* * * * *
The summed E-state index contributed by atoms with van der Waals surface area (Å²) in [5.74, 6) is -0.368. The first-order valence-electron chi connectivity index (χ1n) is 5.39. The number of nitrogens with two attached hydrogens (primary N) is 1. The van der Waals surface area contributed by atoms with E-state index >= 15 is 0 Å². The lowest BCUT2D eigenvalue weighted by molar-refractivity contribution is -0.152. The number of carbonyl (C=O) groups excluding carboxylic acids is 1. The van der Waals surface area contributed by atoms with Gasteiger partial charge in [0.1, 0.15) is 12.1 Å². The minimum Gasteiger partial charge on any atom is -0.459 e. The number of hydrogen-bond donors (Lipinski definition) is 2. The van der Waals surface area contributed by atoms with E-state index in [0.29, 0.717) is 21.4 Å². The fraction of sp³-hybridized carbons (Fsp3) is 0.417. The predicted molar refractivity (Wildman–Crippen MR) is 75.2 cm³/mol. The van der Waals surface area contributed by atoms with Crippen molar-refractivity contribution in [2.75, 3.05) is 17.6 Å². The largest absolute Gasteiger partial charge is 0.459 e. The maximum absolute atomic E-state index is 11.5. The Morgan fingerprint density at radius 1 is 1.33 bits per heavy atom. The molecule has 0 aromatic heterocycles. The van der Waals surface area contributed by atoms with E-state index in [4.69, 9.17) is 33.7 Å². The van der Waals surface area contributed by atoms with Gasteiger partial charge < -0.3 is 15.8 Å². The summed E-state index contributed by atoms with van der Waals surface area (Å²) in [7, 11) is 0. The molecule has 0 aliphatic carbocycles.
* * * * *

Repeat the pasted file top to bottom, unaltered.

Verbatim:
The summed E-state index contributed by atoms with van der Waals surface area (Å²) in [5.74, 6) is -0.368. The first-order valence-electron chi connectivity index (χ1n) is 5.39. The number of nitrogens with two attached hydrogens (primary N) is 1. The van der Waals surface area contributed by atoms with E-state index >= 15 is 0 Å². The lowest BCUT2D eigenvalue weighted by molar-refractivity contribution is -0.152. The number of carbonyl (C=O) groups excluding carboxylic acids is 1. The van der Waals surface area contributed by atoms with Gasteiger partial charge in [0.1, 0.15) is 12.1 Å². The minimum Gasteiger partial charge on any atom is -0.459 e. The number of hydrogen-bond donors (Lipinski definition) is 2. The van der Waals surface area contributed by atoms with E-state index in [0.29, 0.717) is 21.4 Å². The fraction of sp³-hybridized carbons (Fsp3) is 0.417. The predicted molar refractivity (Wildman–Crippen MR) is 75.2 cm³/mol. The van der Waals surface area contributed by atoms with Crippen molar-refractivity contribution in [2.75, 3.05) is 17.6 Å². The largest absolute Gasteiger partial charge is 0.459 e. The maximum absolute atomic E-state index is 11.5. The Morgan fingerprint density at radius 1 is 1.33 bits per heavy atom. The molecule has 0 aromatic heterocycles. The van der Waals surface area contributed by atoms with E-state index in [4.69, 9.17) is 33.7 Å². The van der Waals surface area contributed by atoms with Gasteiger partial charge < -0.3 is 15.8 Å². The summed E-state index contributed by atoms with van der Waals surface area (Å²) in [7, 11) is 0. The molecule has 0 aliphatic carbocycles.